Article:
You're days away from closing your deal, and you receive an ALTA statement from the settlement company with A LOT of numbers on it. And where has the old HUD -1 form gone? Here's how to make sense of the new ALTA....
The ALTA settlement statement is designed to provide uniformity within the Real Estate marketplace. Think of the ALTA statement as a receipt for the transaction or as a balance sheet of all the transaction costs and credits. While the ALTA can be used alongside a closing disclosure, it is not meant to replace it. Before you begin to scratch your head in confusion, don't worry; we will explain the differences between the sellers disclosure, closing disclosure (TRID), ALTA statement, and the 1986 HUD-1 forms.
What Does The ALTA Settlement Statement Show?
The ALTA settlement statement is essentially an itemized list of all of the fees or charges that the buyer and seller will pay during the settlement portion of a Real Estate transaction. The form also clearly spells out important transactional dates such as tax payoff, recording, and disbursement dates. Additional information that is listed within the form includes loan amount, adjustments, title charges, transfer charges, and the property sales price.
What Are The Differences Between The Sellers, Closing, ALTA, and 1986 HUD-1 Forms?
Closing forms for a Real Estate transaction can be a bit confusing for first time buyers. While each of the following forms might not be used during your specific Real Estate transaction, it is important to understand their differences.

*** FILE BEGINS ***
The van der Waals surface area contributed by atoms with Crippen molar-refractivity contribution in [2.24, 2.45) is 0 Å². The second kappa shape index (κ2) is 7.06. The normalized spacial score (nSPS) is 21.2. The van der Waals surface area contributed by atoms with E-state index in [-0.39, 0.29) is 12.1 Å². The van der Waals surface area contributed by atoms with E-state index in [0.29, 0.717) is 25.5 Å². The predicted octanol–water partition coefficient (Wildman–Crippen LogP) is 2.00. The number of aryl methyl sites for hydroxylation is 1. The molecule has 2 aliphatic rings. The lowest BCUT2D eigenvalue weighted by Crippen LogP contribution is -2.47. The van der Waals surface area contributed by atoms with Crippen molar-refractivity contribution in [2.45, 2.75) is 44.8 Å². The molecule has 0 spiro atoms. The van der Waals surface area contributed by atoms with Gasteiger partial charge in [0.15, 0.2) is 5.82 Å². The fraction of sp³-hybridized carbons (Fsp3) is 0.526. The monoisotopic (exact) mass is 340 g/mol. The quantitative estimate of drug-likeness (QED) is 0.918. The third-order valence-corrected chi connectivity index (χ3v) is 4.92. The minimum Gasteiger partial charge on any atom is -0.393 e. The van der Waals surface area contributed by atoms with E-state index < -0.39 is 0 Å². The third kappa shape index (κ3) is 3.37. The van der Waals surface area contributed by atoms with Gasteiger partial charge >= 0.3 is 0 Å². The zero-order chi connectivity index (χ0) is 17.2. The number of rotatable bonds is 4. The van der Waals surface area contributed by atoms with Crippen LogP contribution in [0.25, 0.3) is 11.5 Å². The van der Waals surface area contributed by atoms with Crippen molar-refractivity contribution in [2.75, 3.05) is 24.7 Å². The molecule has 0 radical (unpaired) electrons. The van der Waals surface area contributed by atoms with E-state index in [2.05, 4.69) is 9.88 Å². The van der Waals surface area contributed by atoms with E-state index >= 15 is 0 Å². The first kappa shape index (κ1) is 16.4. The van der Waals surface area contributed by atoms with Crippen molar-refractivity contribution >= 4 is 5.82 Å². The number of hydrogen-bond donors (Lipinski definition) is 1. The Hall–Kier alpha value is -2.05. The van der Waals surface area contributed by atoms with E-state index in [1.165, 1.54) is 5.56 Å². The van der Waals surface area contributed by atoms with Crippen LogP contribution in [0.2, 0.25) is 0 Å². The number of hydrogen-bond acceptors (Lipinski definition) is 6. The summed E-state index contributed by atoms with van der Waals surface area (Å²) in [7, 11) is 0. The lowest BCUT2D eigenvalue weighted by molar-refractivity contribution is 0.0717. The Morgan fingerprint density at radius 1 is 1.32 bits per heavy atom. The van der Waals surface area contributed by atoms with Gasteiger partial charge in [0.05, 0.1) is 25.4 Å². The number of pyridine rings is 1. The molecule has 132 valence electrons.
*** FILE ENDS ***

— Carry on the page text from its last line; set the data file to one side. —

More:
- Sellers Disclosure Form
- Has separate forms for sellers and buyers. The forms are separate so that the seller doesn't have access to sensitive buyer information.
- Contains a transaction section, which is similar to the old HUD-1 form and clearly denotes the transaction history.
- Within the closing cost section, the seller's contributions will be listed, as well as any loan information or closing costs.
- Closing Disclosure (TRID)
- A five page form that details which mortgage loan was selected by the seller.
- Page one includes information on the loan terms and projected payments.
- Page two lists closing cost details.
- Page three is a summary of the transactional history and the cash needed to close.
- Page four details additional information about your loan.
- Page five provides the disclosure and contact information, as well as loan calculations.
- Note: this document is required for government backed loans.
- ALTA Settlement Statement
- Clear, easy to understand form with seller information on the left and buyer information on the right.
- Each line of the first page of the ALTA settlement statement will show the credit or charge for the buyer or seller.
- Provides sign-off portion that allows the closing to be conducted and the funds to be clearly understood before they are appropriately distributed.
- The form includes a description for each line item, so that a "bottom line" number can be easily identified.
- 1986 HUD-1 Form
- Standard, government-issued form, used by the settlement (closing) agent.
- Provides both the seller and the buyer (borrower) with an itemized list of incoming and outgoing funds.
- Typically used in reverse mortgage or refinance transactions.
- The left-hand column details the borrower's charges, while the right side lists the seller's charges.
- Borrower charges could include: mortgage fees, prepaid interest cost, property taxes, closing agent's fees, homeowner insurance, and the title insurance.
- The seller's charges could include: Real Estate commission fees, or any contractually agreed-upon fees that are owed to the borrower.
What Are The Benefits Of Using The ALTA Settlement Statement?
The primary goal of the ALTA settlement statement is to provide a clear breakdown of the costs to either the buyer or the seller during the closing transaction. For further insights into the closing process or to discover a better way to finance your next Real Estate project in the Washington DC Metro area, contact a member of the Walnut Street Finance team today.